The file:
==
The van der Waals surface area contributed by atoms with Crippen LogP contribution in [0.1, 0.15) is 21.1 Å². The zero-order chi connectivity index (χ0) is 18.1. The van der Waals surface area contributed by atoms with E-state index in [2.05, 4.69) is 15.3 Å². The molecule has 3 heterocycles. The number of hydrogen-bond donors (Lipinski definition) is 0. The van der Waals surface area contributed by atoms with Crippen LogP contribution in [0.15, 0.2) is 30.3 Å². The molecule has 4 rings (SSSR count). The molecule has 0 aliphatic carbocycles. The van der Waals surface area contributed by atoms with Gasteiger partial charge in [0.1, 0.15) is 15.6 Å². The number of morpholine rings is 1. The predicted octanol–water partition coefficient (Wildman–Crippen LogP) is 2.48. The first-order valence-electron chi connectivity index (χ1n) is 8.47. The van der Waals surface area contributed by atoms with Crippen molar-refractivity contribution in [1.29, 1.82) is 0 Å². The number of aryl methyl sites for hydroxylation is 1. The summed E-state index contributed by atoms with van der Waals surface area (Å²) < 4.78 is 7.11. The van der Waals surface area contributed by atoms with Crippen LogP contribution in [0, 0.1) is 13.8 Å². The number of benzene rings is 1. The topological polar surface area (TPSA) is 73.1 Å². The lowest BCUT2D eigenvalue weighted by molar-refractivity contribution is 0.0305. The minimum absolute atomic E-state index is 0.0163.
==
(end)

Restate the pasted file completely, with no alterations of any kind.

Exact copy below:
The van der Waals surface area contributed by atoms with Crippen LogP contribution in [0.1, 0.15) is 21.1 Å². The zero-order chi connectivity index (χ0) is 18.1. The van der Waals surface area contributed by atoms with E-state index in [2.05, 4.69) is 15.3 Å². The molecule has 3 heterocycles. The number of hydrogen-bond donors (Lipinski definition) is 0. The van der Waals surface area contributed by atoms with Crippen LogP contribution in [0.15, 0.2) is 30.3 Å². The molecule has 4 rings (SSSR count). The molecule has 0 aliphatic carbocycles. The van der Waals surface area contributed by atoms with Gasteiger partial charge in [0.1, 0.15) is 15.6 Å². The number of morpholine rings is 1. The predicted octanol–water partition coefficient (Wildman–Crippen LogP) is 2.48. The first-order valence-electron chi connectivity index (χ1n) is 8.47. The van der Waals surface area contributed by atoms with Crippen molar-refractivity contribution in [1.29, 1.82) is 0 Å². The number of aryl methyl sites for hydroxylation is 1. The summed E-state index contributed by atoms with van der Waals surface area (Å²) < 4.78 is 7.11. The van der Waals surface area contributed by atoms with Crippen LogP contribution in [0, 0.1) is 13.8 Å². The number of benzene rings is 1. The topological polar surface area (TPSA) is 73.1 Å². The lowest BCUT2D eigenvalue weighted by molar-refractivity contribution is 0.0305. The minimum absolute atomic E-state index is 0.0163.